It is with a heavy heart that The Magic Circle announced the tragic passing of magic legend David Berglas on November 3rd at the age of 97. His name, known to many in the community as either a teacher, an influence, or a friend, will live on through generations of magicians to come.
For those who are unacquainted with David’s work, let’s take a look back at his journey in magic. While David was studying psychotherapy and medical hypnosis, he came across Ken Brooke, who was his gateway into the magic community. Capitalizing on his already-learned ability to command a stage, David toured a variety of prestigious nightclubs and theaters all across Britain.
During this time period, he earned the name the “International Man of Mystery”, which catapulted him into fame. Meet David Berglas premiered in 1954 and was the first-ever magic program on British television. His television career lasted far after his first show spanning to The Mind of David Berglas and a variety of publicity stunts which included him driving a car around London blindfolded.
David was president of The Magic Circle from 1989 to 1998, and during his tenure, they elected to start admitting women into their society. Currently, his son Marvin Berglas serves as the Circle’s current president. The first father-son duo to have both been Magic Circle president.
There are a variety of awards that are being given out today under Berglas’s name. His non-profit, the Foundation for Promoting the Art of Magic, has given out “The David Berglas International Magic Award” to some of the biggest names in our field, like David Copperfield, Juan Tamariz, and Derren Brown. In 2014 Berglas received the award himself after being told the award was going to Dynamo, but an onstage sleight-of-hand switching of the engraved plaque proved otherwise.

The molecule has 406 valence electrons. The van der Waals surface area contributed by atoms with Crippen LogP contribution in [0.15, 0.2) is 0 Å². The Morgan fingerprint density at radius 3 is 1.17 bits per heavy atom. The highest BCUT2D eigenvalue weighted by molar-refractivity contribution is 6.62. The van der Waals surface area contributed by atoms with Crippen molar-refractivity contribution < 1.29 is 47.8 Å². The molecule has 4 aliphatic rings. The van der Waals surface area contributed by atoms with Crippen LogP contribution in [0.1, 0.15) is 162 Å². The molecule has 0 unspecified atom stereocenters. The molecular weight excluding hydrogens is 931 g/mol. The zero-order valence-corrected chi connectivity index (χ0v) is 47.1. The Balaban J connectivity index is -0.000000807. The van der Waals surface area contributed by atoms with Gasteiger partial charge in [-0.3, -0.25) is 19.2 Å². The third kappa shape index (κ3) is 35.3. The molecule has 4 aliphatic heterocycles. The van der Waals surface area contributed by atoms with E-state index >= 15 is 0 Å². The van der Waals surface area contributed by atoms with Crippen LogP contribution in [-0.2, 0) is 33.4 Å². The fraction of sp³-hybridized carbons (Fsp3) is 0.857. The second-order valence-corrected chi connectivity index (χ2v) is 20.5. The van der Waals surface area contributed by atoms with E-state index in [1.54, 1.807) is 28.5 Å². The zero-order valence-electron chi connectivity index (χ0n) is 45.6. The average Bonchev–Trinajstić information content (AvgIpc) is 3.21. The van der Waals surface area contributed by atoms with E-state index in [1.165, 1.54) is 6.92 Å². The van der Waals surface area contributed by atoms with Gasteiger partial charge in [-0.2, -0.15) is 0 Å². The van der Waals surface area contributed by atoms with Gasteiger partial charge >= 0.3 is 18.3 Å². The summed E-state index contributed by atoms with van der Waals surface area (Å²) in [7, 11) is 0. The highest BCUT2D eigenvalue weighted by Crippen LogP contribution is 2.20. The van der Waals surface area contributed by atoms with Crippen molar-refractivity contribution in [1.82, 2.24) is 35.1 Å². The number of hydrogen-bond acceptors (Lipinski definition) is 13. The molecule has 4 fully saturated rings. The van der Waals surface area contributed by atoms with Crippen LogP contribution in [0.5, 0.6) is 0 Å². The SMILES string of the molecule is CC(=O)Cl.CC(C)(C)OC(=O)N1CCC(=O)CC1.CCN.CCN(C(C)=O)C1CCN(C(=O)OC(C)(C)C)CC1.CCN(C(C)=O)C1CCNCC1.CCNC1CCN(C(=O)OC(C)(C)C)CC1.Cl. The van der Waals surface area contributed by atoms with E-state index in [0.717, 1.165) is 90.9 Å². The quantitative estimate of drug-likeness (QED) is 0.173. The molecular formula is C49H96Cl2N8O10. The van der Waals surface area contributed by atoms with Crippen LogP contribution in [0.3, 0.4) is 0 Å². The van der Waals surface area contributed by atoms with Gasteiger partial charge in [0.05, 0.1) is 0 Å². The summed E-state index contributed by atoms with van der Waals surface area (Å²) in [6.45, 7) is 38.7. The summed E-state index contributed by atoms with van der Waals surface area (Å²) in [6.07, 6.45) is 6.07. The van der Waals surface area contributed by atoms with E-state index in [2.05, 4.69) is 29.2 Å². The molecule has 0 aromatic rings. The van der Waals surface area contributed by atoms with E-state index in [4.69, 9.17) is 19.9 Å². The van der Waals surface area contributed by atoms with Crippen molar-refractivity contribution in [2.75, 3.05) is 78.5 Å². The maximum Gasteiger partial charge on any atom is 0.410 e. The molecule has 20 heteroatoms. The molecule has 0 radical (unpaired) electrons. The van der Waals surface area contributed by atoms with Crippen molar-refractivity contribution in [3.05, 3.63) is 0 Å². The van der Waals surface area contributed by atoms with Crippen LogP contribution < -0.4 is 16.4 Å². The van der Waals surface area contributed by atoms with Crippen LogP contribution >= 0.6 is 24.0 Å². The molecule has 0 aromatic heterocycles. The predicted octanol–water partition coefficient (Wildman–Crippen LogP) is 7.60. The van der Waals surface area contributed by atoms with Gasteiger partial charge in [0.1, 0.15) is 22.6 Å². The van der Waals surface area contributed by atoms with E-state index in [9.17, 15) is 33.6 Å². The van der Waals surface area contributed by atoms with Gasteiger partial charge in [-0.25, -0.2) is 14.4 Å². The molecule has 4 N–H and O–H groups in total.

David’s performance style stuck out because of its simplicity. At times, magicians use the guise of simplicity to cover impressive technical feats that have been practiced in the mirror for hours. David’s magic was, on the surface, straightforward, and it’s hard to pinpoint any sleights or moves David did because of how much the magic was out of his hands. Seemingly the magic was always as simple as it appeared, but it never could have been because of how impossible each effect was.
For the rest of time, in the same breath as David’s name is mentioned, “The Berglas Effect” will always come up as a topic of conversation. This is the well-known Any Card at Any Number plot, but in David’s version, the cards never touch his hands at any time during the performance. The thought-of-card is simply at the thought-of-number.
We stand on the shoulders of giants, and it’s always important to remember who paved the way for the rest of us. With all the grief and sadness that comes with loss, it’s important to celebrate one’s life. David Berglas will be deeply missed but will live on in the performances of others worldwide. The best way you to honour magicians before you is to keep doing great magic at the highest level; it doesn’t have to be knuckle-breaking sleights; it just has to induce wonder.